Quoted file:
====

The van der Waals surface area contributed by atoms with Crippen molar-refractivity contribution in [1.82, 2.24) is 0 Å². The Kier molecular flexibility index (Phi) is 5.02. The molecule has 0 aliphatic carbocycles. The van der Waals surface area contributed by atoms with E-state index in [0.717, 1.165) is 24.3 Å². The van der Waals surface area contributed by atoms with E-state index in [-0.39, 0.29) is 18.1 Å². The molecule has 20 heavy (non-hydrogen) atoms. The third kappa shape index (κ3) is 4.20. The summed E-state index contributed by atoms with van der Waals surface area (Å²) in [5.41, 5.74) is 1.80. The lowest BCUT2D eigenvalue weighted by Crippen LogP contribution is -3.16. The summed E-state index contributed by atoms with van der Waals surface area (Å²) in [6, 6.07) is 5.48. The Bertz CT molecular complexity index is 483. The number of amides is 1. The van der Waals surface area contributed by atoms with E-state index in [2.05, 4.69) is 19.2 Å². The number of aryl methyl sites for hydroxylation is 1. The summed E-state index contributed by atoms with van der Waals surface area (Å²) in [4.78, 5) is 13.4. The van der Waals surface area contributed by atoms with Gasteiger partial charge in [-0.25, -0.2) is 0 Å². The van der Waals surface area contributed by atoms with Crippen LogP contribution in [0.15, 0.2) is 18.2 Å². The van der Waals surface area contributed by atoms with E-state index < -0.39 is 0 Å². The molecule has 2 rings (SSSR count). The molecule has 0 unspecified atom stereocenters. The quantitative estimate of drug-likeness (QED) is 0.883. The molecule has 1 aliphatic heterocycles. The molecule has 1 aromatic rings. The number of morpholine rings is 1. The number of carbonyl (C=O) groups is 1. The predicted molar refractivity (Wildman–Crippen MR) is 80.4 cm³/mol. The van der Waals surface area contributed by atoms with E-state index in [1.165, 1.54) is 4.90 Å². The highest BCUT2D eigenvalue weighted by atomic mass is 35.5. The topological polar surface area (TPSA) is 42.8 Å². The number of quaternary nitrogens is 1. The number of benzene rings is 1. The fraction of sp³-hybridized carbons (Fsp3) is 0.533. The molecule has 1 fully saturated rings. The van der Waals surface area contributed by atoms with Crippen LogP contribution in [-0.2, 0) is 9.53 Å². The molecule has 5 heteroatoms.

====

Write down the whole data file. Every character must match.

The van der Waals surface area contributed by atoms with Crippen molar-refractivity contribution in [1.82, 2.24) is 0 Å². The Kier molecular flexibility index (Phi) is 5.02. The molecule has 0 aliphatic carbocycles. The van der Waals surface area contributed by atoms with E-state index in [0.717, 1.165) is 24.3 Å². The van der Waals surface area contributed by atoms with E-state index in [-0.39, 0.29) is 18.1 Å². The molecule has 20 heavy (non-hydrogen) atoms. The third kappa shape index (κ3) is 4.20. The summed E-state index contributed by atoms with van der Waals surface area (Å²) in [5.41, 5.74) is 1.80. The lowest BCUT2D eigenvalue weighted by Crippen LogP contribution is -3.16. The summed E-state index contributed by atoms with van der Waals surface area (Å²) in [6, 6.07) is 5.48. The Bertz CT molecular complexity index is 483. The number of amides is 1. The van der Waals surface area contributed by atoms with E-state index in [2.05, 4.69) is 19.2 Å². The number of aryl methyl sites for hydroxylation is 1. The summed E-state index contributed by atoms with van der Waals surface area (Å²) in [4.78, 5) is 13.4. The van der Waals surface area contributed by atoms with Gasteiger partial charge in [-0.25, -0.2) is 0 Å². The van der Waals surface area contributed by atoms with Crippen LogP contribution in [0.15, 0.2) is 18.2 Å². The van der Waals surface area contributed by atoms with E-state index < -0.39 is 0 Å². The molecule has 2 rings (SSSR count). The molecule has 0 unspecified atom stereocenters. The quantitative estimate of drug-likeness (QED) is 0.883. The molecule has 1 aliphatic heterocycles. The molecule has 1 aromatic rings. The number of morpholine rings is 1. The number of carbonyl (C=O) groups is 1. The predicted molar refractivity (Wildman–Crippen MR) is 80.4 cm³/mol. The van der Waals surface area contributed by atoms with E-state index in [1.165, 1.54) is 4.90 Å². The highest BCUT2D eigenvalue weighted by atomic mass is 35.5. The topological polar surface area (TPSA) is 42.8 Å². The number of quaternary nitrogens is 1. The number of benzene rings is 1. The fraction of sp³-hybridized carbons (Fsp3) is 0.533. The molecule has 1 fully saturated rings. The van der Waals surface area contributed by atoms with Crippen LogP contribution in [-0.2, 0) is 9.53 Å². The molecule has 5 heteroatoms.